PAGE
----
Do outcomes matter?

Do outcomes matter? It’s not the number, it’s how I feel about the number…

What does that actually mean? Surely the number is the most important thing? How much will I stand to lose? How much will I gain? How much will I need to pay? How much will I need to live on? And so on….

So it is the number, isn’t it?   Well, maybe, but it’s not the whole picture. ‘It’s how I feel about the number….’ This is the very phrase I heard from a mediation client recently. Obviously, the number does matter but the point is that the most important thing about achieving a settlement (that not only is considered fair but feels fair, is that you and your ex can live with it, you can walk away feeling as though you have been treated fairly and have treated your ex fairly, taking everything into account)

So you could re-state this as ‘I want to leave this process feeling ok about the outcome’

When you give up your decision making to a private judge (arbitrator) or the court, then the way you feel about an outcome becomes pretty irrelevant. A decision is made on the facts and merits of a case. An arbitral award (analogous to a judgment in a court order) or indeed an order of the court is made. Which is fine if you are prepared to accept an outside judgment on your particular dispute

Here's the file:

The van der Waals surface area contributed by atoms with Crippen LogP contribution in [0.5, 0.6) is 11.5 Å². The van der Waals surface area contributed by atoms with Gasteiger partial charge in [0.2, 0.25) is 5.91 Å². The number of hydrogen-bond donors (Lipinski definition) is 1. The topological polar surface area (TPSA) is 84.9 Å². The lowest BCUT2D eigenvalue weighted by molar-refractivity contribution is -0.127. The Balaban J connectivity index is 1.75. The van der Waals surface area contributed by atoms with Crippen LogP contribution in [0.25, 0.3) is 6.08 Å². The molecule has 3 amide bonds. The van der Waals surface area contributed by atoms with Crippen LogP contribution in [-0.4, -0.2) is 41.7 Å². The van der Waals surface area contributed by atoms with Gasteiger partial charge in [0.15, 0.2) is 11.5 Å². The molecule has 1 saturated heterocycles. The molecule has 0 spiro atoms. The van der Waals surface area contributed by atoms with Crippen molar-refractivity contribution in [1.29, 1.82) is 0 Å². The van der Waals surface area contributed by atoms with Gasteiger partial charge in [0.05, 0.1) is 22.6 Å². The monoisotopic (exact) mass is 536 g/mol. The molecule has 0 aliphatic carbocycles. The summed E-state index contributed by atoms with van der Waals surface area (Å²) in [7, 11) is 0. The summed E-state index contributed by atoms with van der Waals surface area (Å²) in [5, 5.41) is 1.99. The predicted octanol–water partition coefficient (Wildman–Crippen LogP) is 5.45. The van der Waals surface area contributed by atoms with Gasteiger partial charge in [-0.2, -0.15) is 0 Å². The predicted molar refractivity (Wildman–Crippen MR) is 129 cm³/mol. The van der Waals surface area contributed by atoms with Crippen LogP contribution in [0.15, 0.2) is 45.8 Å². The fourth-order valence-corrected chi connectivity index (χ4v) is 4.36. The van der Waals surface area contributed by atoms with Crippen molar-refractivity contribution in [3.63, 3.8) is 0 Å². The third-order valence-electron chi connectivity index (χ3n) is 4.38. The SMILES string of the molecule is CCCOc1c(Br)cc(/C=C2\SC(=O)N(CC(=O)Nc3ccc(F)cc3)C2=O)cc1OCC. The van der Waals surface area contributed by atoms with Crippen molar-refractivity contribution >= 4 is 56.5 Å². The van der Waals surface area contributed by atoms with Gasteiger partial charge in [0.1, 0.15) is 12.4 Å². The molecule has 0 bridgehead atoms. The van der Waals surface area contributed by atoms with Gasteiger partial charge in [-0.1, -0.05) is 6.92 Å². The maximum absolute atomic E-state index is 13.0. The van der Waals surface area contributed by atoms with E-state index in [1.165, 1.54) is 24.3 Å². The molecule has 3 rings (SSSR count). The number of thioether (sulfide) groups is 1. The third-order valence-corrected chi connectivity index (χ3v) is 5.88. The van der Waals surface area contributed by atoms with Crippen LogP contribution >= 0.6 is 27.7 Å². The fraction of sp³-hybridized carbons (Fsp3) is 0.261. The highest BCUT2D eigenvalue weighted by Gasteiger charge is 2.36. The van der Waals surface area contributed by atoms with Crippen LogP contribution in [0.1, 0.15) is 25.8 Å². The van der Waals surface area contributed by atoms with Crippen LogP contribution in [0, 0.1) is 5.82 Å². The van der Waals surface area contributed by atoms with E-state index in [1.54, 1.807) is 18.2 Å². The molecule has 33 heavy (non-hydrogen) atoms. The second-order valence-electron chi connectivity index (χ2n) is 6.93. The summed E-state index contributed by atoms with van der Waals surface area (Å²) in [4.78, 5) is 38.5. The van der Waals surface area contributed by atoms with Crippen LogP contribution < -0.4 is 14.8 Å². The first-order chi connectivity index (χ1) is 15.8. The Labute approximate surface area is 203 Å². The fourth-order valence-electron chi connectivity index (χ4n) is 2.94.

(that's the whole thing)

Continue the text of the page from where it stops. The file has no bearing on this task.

The ingredients of a dispute are not just facts and merits though. We know that marriages and probably almost all relationships are made up of a whole bunch of other stuff; there are emotional, personal, financial, factual, practical, even moral aspects to consider and many, many more… Disputes are difficult to resolve unless these other factors are taken account of; grief – at the relationship ending –difficult to predict and impossible to measure; vulnerability; habitual patterns and dynamics of a particular relationship; ability to focus….Addressing these aspects often resolves the more practical financial aspects, paving the way for settlement proposals to be made…

A court or arbitration may deliver a perfectly measured outcome after thorough consideration of the facts and merits, but still the parties may not be content with it

To find out more about how family mediation can offer a flexible and informal way to help reach a solution– by exploring the reasons for the fallout and establishing realistic expectations of each other, please call 01279 211657 for a free, no obligation discussion. Our accredited family mediators offer a specialised service helping you move towards a resolution

Carolyn Hanes
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